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01.12.2016 | Research article | Ausgabe 1/2016 Open Access

BMC Family Practice 1/2016

The relationship between GPs and hospital consultants and the implications for patient care: a qualitative study

BMC Family Practice > Ausgabe 1/2016
Rod Sampson, Rosaline Barbour, Philip Wilson
Wichtige Hinweise

Electronic supplementary material

The online version of this article (doi:10.​1186/​s12875-016-0442-y) contains supplementary material, which is available to authorized users.

Competing interests

The authors declare that they have no competing interests.

Authors’ contributions

RS conceived and designed the study, acquired and analysed the data, and drafted the manuscript. RB participated in the design and analysis of the data, and revised it critically for important intellectual content. PW participated in the design and analysis of the data, and revised it critically for important intellectual content. All authors read and approved the final manuscript.



Improving the quality of care of at the medical primary-secondary care interface is both a national and a wider concern. In a qualitative exploration of clinicians’ relationship at the interface, we want to study how both GPs and hospital specialists regard and behave towards each other and how this may influence patient care.


A qualitative interview study was carried out in primary and secondary care centres in NHS Highland health board area, Scotland. Eligible clinicians (general practitioners and hospital specialists) were invited to take part in a semi-structured interview to explore the implications of interface relationships upon patient care. A standard thematic analysis was used, involving an iterative process based on grounded theory.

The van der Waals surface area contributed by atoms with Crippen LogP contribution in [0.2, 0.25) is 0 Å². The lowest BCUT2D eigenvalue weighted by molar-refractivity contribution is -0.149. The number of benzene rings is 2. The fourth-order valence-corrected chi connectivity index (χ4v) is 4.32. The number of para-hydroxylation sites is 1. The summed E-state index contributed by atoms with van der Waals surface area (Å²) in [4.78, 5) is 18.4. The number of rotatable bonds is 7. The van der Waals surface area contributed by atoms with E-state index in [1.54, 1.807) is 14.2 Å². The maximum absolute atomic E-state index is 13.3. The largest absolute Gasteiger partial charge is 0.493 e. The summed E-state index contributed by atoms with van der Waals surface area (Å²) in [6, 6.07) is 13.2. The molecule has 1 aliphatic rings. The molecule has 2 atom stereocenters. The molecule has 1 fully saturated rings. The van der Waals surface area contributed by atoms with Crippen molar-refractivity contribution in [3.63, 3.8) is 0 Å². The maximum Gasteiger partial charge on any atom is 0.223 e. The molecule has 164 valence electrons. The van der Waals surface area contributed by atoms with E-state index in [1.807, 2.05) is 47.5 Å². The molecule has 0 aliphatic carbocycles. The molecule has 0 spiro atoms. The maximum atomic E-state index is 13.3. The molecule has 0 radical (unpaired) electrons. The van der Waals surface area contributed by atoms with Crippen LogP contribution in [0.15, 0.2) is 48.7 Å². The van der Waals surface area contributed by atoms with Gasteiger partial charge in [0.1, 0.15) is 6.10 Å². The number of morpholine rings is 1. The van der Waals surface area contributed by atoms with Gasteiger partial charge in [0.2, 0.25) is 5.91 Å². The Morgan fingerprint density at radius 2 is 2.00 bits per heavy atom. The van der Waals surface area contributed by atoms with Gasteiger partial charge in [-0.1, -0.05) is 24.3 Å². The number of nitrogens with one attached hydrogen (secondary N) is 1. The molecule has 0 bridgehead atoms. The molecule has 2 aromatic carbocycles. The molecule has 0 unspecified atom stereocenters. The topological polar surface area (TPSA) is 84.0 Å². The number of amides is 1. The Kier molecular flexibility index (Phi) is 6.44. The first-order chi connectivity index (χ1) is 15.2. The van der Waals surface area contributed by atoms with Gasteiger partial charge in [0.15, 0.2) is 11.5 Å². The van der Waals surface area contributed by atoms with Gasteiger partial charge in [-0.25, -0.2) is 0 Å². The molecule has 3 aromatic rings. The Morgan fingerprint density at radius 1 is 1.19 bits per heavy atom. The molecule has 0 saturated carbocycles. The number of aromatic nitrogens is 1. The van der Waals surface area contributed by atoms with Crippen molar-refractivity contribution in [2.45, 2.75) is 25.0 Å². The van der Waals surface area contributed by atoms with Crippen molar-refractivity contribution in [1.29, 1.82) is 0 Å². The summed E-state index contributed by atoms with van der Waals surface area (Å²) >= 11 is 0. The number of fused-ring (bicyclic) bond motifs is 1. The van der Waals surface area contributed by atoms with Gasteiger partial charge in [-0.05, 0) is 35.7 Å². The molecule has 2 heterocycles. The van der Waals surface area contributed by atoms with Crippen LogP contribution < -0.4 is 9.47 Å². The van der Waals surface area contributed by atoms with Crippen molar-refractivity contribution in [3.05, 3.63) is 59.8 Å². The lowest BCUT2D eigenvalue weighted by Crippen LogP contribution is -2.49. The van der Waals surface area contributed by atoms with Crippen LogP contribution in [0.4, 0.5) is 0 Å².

Key themes that emerged for clinicians included communication (the importance of accessing and listening to one another, and the transfer of soft intelligence), conduct (referring to perceived inappropriate transfer of workload at the interface, and resistance to this transfer), relationships (between interface clinicians and between clinicians and their patients), and unrealistic expectations (clinicians expressing idealistic hopes of what their colleagues at the other interface could achieve).


The relationship between primary and secondary care clinicians, and, in particular, difficulties and misunderstandings can have an influence upon patient care. Addressing key areas identified in the study may help to improve interface relationships and benefit patient care.
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